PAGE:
In the end of the Navidsons’ narrative, Karen appears with Navy in the front yard. What immediately jumps out is the odd description of Karen here, “a neighbor saw Karen crying on the front lawn, a pink ribbon in her hair, Navidson cradled in her lap” (523). This seems incredibly bizarre, because Karen definitely doesn’t seem like the type who would be wearing pink ribbons normally. When compared to the Attic Whalestoe Institute Letters, however, it begins to make sense. Johnny’s mother, after hearing from Johnny after a long period of silence, wrote to him about her happiness. Included in this was the information “I put pink ribbons in my hair” (599). While Johnny’s mother was so cut off from the outside world, any long period without a letter from her son made her feel like she had already lost or was in the process of losing him. When she finally hears from him, the pink ribbons represent her happiness at realizing that they were figuratively together once again. When Karen and Navy return from within the house, they have more literally just experienced a reunion, and the pink ribbons in Karen’s hair once again represent this.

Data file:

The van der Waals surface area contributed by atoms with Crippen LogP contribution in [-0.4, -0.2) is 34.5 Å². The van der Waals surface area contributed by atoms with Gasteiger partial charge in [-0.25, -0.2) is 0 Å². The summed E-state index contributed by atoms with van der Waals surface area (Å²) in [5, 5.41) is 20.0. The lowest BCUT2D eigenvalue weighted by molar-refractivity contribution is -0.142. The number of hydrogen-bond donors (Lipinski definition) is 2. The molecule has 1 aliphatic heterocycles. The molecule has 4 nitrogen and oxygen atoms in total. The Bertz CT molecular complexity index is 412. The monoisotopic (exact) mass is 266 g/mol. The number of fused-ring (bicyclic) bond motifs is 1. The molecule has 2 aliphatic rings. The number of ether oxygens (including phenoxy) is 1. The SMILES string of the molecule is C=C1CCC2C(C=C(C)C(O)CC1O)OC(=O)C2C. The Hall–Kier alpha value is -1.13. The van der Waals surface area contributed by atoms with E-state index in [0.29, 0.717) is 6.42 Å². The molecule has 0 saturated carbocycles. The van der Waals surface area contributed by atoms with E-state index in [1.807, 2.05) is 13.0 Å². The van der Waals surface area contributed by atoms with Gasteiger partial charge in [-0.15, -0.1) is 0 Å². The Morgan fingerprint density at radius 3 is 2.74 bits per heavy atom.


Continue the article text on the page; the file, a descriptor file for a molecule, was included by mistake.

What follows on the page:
On page 349, the letters that Karen keeps in her jewelry box are discussed. These letters are supposedly from former (or current) lovers that she has had, and represent her infidelity. They were clearly important to Karen and represent the private part of her life, hidden from everyone else. At the end of the paragraph describing this, Johnny leaves a footnote that is mostly about his mother, and he describes the locket that his mother used to wear. Like Karen’s jewelry box, this locket represents what is most important and private for his mother, and it turns out that a letter is also inside. As Danielewski carefully crafted the entire novel, we can be sure that the juxtaposition of this passage and footnote is not a coincidence. The link between Karen and Johnny’s mother is being highlighted once again, and Johnny is clearly aware of their connection.